The GOP Nomination: There Is Mitt Romney, And Then There Is Everybody Else

Don QuixoteDespite all the clatter and bang of the political media, despite all the daily back-and-forthing and to-and-froing, despite all the debating and positioning, there is really only one thing you need to know to understand the contest for the Republican presidential nomination in 2012:

There is Mitt Romney, and then there is everybody else.

It’s easy to lose sight of this if you read the news or watch the cable nets. Every day they have a new twist in the story, a new angle, a new face that’s either waxing or waning. But that’s all colored smoke and streamers; the truth that remains when the smoke has blown away and the circus has bedded down for the night never really changes.

There is Mitt Romney, and then there is everybody else.

This truth poses a huge problem for the Republican Party. Because Republicans — most of them, anyway — don’t really like Mitt Romney all that much.

Oh, there are some. But they aren’t enough. Challengers have come and gone, but the share of the Republican base that supports Romney has never really wavered — it’s consistently around 25%. But that’s not enough, all by itself, to win Romney the nomination.

The other 75% of Republicans, though, aren’t in any better position than Romney’s people are. All they need to beat Romney is a candidate to rally around who isn’t a complete buffoon. But despite months of increasingly desperate searching, they have yet to find one.

Herman Cain is the one in the news today, but he’s just the latest in a long line of anti-Romneys. Michele Bachmann and Rick Perry each took a turn carrying the banner, only to drop it when it became clear to even the most die-hard Romney-hater that they couldn’t campaign their way out of a paper bag. Next they turned to Cain, who is busy demonstrating the same quality.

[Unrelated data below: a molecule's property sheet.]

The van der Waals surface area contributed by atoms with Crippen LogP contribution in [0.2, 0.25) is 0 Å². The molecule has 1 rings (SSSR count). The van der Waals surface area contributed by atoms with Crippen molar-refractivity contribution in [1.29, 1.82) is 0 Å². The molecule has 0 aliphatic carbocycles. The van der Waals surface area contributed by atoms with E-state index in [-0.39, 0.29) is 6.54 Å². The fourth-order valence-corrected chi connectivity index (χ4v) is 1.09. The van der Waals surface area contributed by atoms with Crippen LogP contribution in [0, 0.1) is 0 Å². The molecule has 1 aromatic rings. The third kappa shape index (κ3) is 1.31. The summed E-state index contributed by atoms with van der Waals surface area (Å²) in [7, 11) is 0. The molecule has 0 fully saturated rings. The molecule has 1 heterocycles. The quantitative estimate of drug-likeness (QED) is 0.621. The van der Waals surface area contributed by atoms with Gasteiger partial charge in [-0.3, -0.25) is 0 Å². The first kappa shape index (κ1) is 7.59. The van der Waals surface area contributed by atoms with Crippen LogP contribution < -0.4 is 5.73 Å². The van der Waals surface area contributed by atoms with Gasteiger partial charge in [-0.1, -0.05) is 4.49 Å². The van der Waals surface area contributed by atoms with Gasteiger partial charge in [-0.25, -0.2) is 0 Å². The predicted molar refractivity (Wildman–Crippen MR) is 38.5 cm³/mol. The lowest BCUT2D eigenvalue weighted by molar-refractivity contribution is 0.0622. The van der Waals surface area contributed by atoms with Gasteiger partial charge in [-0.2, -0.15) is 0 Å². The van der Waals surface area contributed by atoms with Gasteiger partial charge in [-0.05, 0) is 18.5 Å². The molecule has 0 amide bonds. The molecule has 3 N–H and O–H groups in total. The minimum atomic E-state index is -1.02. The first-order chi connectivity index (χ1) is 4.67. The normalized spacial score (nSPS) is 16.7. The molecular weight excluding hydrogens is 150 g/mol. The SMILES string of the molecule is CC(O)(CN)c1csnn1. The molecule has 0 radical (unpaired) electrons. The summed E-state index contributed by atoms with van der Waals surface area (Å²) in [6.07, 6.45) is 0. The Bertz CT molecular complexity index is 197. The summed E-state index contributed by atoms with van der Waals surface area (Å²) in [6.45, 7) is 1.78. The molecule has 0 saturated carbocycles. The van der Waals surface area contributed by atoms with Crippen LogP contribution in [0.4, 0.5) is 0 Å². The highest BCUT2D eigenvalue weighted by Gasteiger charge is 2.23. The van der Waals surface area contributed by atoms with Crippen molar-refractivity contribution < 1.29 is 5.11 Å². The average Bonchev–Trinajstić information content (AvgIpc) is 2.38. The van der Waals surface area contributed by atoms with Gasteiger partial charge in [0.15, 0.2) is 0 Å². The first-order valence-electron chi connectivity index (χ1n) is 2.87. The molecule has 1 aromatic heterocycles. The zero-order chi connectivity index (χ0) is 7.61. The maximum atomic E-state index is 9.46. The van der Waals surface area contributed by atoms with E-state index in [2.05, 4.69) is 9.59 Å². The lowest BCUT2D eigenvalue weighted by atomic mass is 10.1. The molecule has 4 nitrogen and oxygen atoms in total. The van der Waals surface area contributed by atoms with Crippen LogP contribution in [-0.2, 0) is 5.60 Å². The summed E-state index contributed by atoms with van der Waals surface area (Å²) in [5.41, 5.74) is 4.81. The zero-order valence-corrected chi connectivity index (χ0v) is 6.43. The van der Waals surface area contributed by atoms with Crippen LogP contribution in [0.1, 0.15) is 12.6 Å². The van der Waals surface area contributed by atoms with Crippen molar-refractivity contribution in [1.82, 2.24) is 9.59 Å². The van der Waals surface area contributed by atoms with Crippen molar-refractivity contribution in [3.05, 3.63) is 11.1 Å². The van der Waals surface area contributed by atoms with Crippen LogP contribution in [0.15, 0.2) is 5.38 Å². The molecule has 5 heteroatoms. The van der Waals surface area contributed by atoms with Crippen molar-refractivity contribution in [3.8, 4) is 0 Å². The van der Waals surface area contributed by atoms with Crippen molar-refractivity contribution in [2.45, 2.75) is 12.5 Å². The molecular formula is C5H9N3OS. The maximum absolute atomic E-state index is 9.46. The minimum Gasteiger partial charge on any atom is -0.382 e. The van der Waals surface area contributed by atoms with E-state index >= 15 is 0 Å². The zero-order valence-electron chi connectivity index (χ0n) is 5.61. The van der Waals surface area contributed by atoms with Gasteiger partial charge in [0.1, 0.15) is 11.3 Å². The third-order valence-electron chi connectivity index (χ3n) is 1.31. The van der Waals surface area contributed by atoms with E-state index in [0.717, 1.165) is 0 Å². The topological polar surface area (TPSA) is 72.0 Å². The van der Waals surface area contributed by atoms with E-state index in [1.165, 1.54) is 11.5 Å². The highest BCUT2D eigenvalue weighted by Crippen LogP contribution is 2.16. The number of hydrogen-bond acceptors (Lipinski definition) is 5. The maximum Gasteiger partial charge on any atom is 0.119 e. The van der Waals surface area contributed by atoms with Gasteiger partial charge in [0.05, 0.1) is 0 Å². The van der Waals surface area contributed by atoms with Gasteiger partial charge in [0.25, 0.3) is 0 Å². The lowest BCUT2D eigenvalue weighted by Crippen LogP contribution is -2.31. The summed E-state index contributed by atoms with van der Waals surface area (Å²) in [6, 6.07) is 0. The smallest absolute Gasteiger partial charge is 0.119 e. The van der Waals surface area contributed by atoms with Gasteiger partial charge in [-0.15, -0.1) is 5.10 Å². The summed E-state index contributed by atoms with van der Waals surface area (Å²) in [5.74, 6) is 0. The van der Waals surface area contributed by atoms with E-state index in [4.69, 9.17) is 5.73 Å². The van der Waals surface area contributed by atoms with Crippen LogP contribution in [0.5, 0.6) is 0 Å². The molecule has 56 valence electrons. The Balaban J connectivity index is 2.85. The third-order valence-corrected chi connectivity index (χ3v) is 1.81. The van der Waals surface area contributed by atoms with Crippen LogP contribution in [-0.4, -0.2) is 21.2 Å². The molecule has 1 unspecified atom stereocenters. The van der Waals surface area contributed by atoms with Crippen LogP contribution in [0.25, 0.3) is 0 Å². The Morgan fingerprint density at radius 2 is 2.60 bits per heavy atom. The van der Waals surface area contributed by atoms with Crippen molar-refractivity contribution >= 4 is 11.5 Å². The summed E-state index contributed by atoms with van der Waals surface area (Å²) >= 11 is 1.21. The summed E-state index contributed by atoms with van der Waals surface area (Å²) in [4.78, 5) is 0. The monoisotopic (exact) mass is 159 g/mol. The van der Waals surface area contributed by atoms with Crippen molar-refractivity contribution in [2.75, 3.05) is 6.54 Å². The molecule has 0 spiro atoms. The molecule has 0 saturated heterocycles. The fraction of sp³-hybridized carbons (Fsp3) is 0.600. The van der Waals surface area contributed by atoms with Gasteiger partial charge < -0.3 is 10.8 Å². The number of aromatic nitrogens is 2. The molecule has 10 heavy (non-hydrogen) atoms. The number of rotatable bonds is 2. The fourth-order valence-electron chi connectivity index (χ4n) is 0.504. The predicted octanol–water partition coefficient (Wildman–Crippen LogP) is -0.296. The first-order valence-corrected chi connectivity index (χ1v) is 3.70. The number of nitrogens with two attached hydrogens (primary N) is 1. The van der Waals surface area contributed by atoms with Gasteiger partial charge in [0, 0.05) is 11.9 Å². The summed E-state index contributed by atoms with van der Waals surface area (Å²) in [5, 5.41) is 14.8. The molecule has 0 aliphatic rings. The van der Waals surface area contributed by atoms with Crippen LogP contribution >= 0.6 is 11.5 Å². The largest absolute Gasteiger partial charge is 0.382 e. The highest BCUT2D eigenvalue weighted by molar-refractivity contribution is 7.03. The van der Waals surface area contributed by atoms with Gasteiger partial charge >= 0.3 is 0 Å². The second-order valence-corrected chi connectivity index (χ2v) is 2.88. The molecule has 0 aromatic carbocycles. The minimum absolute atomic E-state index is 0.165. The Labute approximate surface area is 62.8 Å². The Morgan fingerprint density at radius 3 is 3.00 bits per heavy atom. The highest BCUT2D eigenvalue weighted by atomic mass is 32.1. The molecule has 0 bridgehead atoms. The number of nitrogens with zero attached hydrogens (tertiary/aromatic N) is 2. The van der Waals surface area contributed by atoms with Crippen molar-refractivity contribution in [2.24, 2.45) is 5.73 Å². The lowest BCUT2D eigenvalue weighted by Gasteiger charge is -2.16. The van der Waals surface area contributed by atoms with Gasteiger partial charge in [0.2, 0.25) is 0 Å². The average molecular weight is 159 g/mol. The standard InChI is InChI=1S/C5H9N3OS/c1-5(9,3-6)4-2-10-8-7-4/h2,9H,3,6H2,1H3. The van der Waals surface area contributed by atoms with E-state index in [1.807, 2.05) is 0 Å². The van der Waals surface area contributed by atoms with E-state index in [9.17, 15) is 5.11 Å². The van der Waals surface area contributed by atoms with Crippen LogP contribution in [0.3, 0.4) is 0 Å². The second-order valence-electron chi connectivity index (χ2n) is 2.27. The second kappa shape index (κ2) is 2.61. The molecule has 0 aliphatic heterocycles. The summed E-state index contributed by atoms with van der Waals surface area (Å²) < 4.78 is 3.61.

You would think that the support of three-quarters of a major national political party would be a sought-after prize. But that particular Golden Ticket been offered to so many clowns now that it has begun to appear a bit shopworn. Those who have it waved in their faces, like New Jersey Governor Chris Christie, have to wonder why if it’s so valuable nobody else competent has stepped up to snatch it by now. (Christie struck a blow on behalf of overweight Americans everywhere by refusing it, demonstrating conclusively that just because somebody is fat doesn’t mean they’re also stupid.)

The reason is that it’s a poisoned chalice. The person who ends up holding that Golden Ticket wins the “opportunity” to become an enemy to the Republican aristocracy, which lined up behind Romney long ago, and the “opportunity” to run in a general election during a major economic downturn with the word “Republican” next to their name. Neither of these is what you would call appealing, at least to anyone with any desire for a long-term national political career.

Which leaves the Bachmanns and Perrys and Cains and Gingriches, who care less about building a legacy over the long haul and more about keeping their books off the remainders pile and juicing their attractiveness on the lecture circuit. That doesn’t mean that they can’t win the nomination, of course; when it’s last call and the pickings are slim, even the ugly can sometimes find someone to go home with. But that’s a far cry from true love flowering in the bloom of spring.

The signs are that the anti-Romney Republicans are beginning to see this.  They just launched a Web site,, which expounds at length on the premise that Romney must not be allowed to become the Republican nominee.

The deep thinking that went into their position can be seen in the buttons on the site’s navigation:

Romney: He Can't Win! But We're Doomed If He Does!“Waiter, this food is terrible! And the portions are so small!

While the site has plenty to say about why Romney shouldn’t be the nominee, it is conspicuously silent on the obvious next question, which is who should be, if not Romney. That is most likely because for them to answer that next question would involve directing our gaze upon a gallery of political grotesques even more shocking than those they have trotted out to date, and even they realize that’s not a great way to win votes.

Which brings us right back to where we began.

There is Mitt Romney, and then there is everybody else.